from Steven Blier:
I am up to the “White Album” in my summer traversal of the Beatles songs. My feeling so far is that they reached their apex with “Revolver,” a startlingly good record. But there are certainly some amazing songs on “Sgt. Pepper” (“A Day in the Life” blew my mind—I felt as if I’d never heard it before) and the very messy “White Album.” One that struck me afresh: “Julia,” which Lennon recorded solo, overdubbing his vocal so that he sounds like a trio of Lennons. By now there is a huge amount of Beatles lore available online, and it seems that all of the songs have backstories. “Julia” is about Lennon’s mother, who was struck and killed by a car driven by an off-duty policeman when John was 17 years old. He’d been raised by his aunt, Julia’s sister; when he was a boy John’s mother felt that he’d do better growing up in a stable, two-parent home. Lennon’s father had abandoned his family early on—he completely disappeared from view when he went AWOL from the navy.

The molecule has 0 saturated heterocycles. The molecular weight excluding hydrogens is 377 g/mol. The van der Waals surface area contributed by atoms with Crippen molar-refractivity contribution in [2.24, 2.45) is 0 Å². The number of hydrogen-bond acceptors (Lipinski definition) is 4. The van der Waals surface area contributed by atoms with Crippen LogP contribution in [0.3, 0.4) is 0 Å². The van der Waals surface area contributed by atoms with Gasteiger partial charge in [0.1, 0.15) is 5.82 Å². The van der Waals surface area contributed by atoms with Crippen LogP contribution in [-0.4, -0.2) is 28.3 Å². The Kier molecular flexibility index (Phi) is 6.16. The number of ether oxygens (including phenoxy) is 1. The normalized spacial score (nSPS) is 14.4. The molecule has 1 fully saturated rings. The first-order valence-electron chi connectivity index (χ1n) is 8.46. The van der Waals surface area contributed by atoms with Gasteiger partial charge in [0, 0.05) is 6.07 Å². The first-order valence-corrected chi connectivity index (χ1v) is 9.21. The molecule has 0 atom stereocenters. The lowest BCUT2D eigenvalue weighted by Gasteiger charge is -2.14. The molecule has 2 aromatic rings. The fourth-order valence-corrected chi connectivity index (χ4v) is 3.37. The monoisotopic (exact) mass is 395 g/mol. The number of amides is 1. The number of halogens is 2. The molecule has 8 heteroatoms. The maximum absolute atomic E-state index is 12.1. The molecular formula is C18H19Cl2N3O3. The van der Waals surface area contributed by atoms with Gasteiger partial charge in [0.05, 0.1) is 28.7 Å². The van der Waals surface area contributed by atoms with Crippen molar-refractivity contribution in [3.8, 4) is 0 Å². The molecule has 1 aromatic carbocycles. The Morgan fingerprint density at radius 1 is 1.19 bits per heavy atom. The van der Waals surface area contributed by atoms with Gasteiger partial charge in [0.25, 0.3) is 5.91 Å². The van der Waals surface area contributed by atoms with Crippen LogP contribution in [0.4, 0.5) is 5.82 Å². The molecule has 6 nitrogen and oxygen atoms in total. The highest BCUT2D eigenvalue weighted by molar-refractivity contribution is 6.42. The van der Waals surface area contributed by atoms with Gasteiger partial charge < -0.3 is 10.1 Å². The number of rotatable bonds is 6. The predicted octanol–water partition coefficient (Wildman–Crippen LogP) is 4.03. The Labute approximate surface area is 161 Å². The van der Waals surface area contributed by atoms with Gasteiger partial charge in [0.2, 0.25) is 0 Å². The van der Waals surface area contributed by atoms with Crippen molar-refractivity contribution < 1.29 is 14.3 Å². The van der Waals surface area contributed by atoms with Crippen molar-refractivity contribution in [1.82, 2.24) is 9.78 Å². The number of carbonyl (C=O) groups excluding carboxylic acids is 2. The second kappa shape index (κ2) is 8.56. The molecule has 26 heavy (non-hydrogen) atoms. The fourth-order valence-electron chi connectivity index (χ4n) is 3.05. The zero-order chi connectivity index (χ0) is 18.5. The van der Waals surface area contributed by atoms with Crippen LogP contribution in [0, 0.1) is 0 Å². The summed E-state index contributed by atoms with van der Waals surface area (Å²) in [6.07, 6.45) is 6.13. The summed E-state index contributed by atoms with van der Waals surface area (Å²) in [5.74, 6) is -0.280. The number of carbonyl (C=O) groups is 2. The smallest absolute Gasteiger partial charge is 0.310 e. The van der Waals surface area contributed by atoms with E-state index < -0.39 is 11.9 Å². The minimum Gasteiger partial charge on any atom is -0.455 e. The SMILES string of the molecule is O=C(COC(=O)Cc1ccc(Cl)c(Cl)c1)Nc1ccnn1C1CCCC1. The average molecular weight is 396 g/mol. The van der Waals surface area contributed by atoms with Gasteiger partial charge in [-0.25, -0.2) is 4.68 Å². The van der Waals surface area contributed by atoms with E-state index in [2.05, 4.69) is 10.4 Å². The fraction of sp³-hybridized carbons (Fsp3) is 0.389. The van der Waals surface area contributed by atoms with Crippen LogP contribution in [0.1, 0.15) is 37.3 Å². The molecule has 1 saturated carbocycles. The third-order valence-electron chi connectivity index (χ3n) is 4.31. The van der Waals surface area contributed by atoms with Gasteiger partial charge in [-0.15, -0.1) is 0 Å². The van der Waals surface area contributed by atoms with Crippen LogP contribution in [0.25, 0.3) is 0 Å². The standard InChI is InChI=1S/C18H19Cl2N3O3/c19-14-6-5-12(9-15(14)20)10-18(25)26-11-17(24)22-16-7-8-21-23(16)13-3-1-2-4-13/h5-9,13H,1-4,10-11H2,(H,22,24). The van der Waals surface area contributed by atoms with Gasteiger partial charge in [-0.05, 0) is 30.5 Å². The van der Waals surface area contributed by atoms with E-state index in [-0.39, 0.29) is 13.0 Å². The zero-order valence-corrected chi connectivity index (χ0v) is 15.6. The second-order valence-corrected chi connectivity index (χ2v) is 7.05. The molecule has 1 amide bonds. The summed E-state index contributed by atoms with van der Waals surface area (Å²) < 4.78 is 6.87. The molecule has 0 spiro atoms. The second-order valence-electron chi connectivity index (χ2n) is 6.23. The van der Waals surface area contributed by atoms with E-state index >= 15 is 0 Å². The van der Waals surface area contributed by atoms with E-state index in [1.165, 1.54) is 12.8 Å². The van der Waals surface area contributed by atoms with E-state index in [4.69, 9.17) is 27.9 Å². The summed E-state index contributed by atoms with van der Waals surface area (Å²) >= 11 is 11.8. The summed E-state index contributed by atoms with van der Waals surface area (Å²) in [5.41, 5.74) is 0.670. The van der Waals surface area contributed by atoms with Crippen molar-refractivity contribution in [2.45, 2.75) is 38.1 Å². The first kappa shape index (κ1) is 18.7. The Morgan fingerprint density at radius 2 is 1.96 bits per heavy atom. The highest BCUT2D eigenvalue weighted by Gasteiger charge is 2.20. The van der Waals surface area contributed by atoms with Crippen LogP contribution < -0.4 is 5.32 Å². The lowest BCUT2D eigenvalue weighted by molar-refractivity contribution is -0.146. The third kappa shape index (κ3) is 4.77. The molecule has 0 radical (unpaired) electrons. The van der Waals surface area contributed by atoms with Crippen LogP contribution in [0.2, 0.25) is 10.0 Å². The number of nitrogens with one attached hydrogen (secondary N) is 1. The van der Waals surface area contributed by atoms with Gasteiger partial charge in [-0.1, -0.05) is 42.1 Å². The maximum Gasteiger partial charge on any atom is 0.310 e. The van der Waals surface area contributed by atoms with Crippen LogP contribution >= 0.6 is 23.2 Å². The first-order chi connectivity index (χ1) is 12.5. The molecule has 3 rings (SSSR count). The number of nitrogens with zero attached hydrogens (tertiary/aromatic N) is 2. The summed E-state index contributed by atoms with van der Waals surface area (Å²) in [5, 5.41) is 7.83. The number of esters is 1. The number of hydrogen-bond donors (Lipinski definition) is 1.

It was only when the Beatles went off to meditate with the Maharishi in 1968 that Lennon was finally able to tap into his grief over his mother’s death ten years earlier. In India Lennon also met the rock singer Donovan, who taught Lennon a new guitar-picking style. This is what we hear him doing on this track, his only solo recording during his years with the Beatles. And “ocean child”? The English translation for “Yoko.”
Hear more Beatles with NYFOS on December 8 at Merkin Concert Hall in Schubert / Beatles, featuring soprano Sari Gruber, tenor Paul Appleby, and baritone Andrew Garland. Buy tickets today!